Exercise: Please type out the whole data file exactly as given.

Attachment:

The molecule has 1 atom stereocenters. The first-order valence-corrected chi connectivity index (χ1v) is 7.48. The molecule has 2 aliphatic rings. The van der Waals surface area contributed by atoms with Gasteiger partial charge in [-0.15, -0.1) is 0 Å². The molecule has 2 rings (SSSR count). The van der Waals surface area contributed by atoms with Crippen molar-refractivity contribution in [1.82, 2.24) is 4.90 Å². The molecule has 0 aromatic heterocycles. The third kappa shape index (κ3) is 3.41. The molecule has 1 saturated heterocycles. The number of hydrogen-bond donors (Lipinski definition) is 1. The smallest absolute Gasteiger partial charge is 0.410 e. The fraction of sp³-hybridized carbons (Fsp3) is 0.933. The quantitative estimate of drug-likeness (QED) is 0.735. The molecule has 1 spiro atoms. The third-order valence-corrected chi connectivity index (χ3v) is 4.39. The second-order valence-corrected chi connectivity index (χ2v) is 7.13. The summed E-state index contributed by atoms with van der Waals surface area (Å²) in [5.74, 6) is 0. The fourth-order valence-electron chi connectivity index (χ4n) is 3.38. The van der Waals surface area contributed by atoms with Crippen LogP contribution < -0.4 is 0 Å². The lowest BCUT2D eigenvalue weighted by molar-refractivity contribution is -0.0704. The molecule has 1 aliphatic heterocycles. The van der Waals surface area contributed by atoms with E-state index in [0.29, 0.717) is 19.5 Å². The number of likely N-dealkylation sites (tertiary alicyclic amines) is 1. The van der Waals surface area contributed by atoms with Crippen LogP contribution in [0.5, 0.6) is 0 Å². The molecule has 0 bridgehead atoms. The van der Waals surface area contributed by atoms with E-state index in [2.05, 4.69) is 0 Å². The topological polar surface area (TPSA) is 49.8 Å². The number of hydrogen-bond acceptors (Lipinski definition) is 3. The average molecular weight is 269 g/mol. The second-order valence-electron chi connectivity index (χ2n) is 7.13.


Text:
The molecule has 1 atom stereocenters. The first-order valence-corrected chi connectivity index (χ1v) is 7.48. The molecule has 2 aliphatic rings. The van der Waals surface area contributed by atoms with Gasteiger partial charge in [-0.15, -0.1) is 0 Å². The molecule has 2 rings (SSSR count). The van der Waals surface area contributed by atoms with Crippen molar-refractivity contribution in [1.82, 2.24) is 4.90 Å². The molecule has 0 aromatic heterocycles. The third kappa shape index (κ3) is 3.41. The molecule has 1 saturated heterocycles. The number of hydrogen-bond donors (Lipinski definition) is 1. The smallest absolute Gasteiger partial charge is 0.410 e. The fraction of sp³-hybridized carbons (Fsp3) is 0.933. The quantitative estimate of drug-likeness (QED) is 0.735. The molecule has 1 spiro atoms. The third-order valence-corrected chi connectivity index (χ3v) is 4.39. The second-order valence-corrected chi connectivity index (χ2v) is 7.13. The summed E-state index contributed by atoms with van der Waals surface area (Å²) in [5.74, 6) is 0. The fourth-order valence-electron chi connectivity index (χ4n) is 3.38. The van der Waals surface area contributed by atoms with Crippen LogP contribution < -0.4 is 0 Å². The lowest BCUT2D eigenvalue weighted by molar-refractivity contribution is -0.0704. The molecule has 1 aliphatic heterocycles. The van der Waals surface area contributed by atoms with E-state index in [0.29, 0.717) is 19.5 Å². The number of likely N-dealkylation sites (tertiary alicyclic amines) is 1. The van der Waals surface area contributed by atoms with Crippen LogP contribution in [0.5, 0.6) is 0 Å². The molecule has 0 bridgehead atoms. The van der Waals surface area contributed by atoms with E-state index in [2.05, 4.69) is 0 Å². The topological polar surface area (TPSA) is 49.8 Å². The number of hydrogen-bond acceptors (Lipinski definition) is 3. The average molecular weight is 269 g/mol. The second-order valence-electron chi connectivity index (χ2n) is 7.13.